Well, firstly Google is digitising these works, so they have to have a physical copy to begin with - so the book is not 'lost', you just have to wait out the copyright expiration before you can distribute new copies of it.

There is nothing stopping Google from storing the physical copy until then, or even digitising the work *now* and storing both for a future date. But no, what they want to do is circumvent copyright and release the works *now*, for profit.

Comment Re:Wow, that got... (Score 3, Funny) 354

True but I think his point is that the identity of the victim can have a huge impact on motive, good and bad, and motive does have impact on the punishment of the crime.

i.e. In retrospect, killing Hitler would be considered a good thing by many and the motive justifiable.

It's an extreme, yes, but just because someone mentions Hitler it doesn't mean it's automatically reductio ad Hitlerum.

Comment Re:Slipperly Slope (Score 1) 390

You can look at a home with an IR camera and figure out other stuff -- like if they have any strange heat sources that suggest illegal grow operations

And how would you be able to determine whether or not what they were growing was illegal? I've seriously thought of growing tomatos in my basement because the ones you buy at the grocery taste like cardboard, but fear of the War On (some) Drugs keeps me from doing it.

We grow orchids in our basement under high pressure sodium lights, and have never been bothered by the police. None of the other members of our orchid society have encountered problems, either.

Exercise your rights! If you live in constant fear of the police state, they've already won.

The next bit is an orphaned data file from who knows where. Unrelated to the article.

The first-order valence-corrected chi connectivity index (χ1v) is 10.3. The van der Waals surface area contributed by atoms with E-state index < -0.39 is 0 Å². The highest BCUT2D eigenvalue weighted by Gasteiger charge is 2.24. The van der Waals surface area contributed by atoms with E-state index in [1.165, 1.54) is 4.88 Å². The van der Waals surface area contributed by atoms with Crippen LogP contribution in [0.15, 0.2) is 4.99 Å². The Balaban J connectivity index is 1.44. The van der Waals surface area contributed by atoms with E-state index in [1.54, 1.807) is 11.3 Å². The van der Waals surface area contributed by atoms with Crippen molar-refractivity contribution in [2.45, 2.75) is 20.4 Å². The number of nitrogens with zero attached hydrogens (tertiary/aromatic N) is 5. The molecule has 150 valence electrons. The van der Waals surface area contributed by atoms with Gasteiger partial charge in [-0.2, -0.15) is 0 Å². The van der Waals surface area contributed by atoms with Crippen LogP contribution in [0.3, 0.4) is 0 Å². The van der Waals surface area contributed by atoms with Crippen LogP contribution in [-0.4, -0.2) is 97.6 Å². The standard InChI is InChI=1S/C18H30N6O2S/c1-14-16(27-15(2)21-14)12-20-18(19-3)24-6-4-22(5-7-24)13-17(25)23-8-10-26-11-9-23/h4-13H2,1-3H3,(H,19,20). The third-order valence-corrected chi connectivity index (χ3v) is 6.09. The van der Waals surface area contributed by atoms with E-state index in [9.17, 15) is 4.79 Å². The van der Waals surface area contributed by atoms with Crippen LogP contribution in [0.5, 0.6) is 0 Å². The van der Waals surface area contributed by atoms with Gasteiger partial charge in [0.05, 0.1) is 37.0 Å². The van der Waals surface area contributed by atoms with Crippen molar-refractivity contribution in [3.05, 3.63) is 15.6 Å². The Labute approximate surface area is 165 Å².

Comment Re:Combatting Piracy (Score 1) 279

I agree with your opening statement, but ...

And, more specifically, the best way to combat piracy is to realize you're not going to succeed and instead find a new business model that works. You'll notice that the bands who are highly profitable have figured something very important out - CD sales are not the road to riches - concert tours are where you make truck loads of money. The _experience_ of music is something people are willing to spend a LOT of money on. Listening to music just entices them to spend $200 a ticket to see the live performance on stage. Once more music people figure this out - once more music people figure out that the old way of becoming rich in the industry is dead - the better off everyone will be.

This will last until people can record binocular video and binaural surround audio of their surroundings using body mounted nano- cameras and microphones that aren't easily detectable (or until "personal experience capture for digital life archiving" is protected by law so 'life recording equipment' doesn't have to be hidden), and social crowdsourcing sites allow people to combine a montage of different perspectives from everyone in attendance so equipped into a nicely edited concert video. The latter hitting torrent sites will spell the end of "live concerts" as the scarcity-du-jour guaranteed to make truck loads of money. I guess "business model technology hopscotch" is a good short term strategy, but ultimately I'd like to just see business models develop that are based on an equitable and fair exchange rather than depend on artificial scarcity. Give people a good reason to pay and give them value when they do. This may not always translate into 'truckloads of money', but it might be a way to enable more people overall to make a good sustainable living creating music, art or whatever.

Comment Re:I'm off-duty (Score 1) 945

You don't buy a computer because of its culture...

Well of course I don't, and I'd assume you don't. That doesn't change the fact that millions of people do. Unless of course you're seriously going to tell me that you think all those damn hipsters at my coffee shop really sat down and did some comparative analysis and decided that a Mac would "serve their purposes better."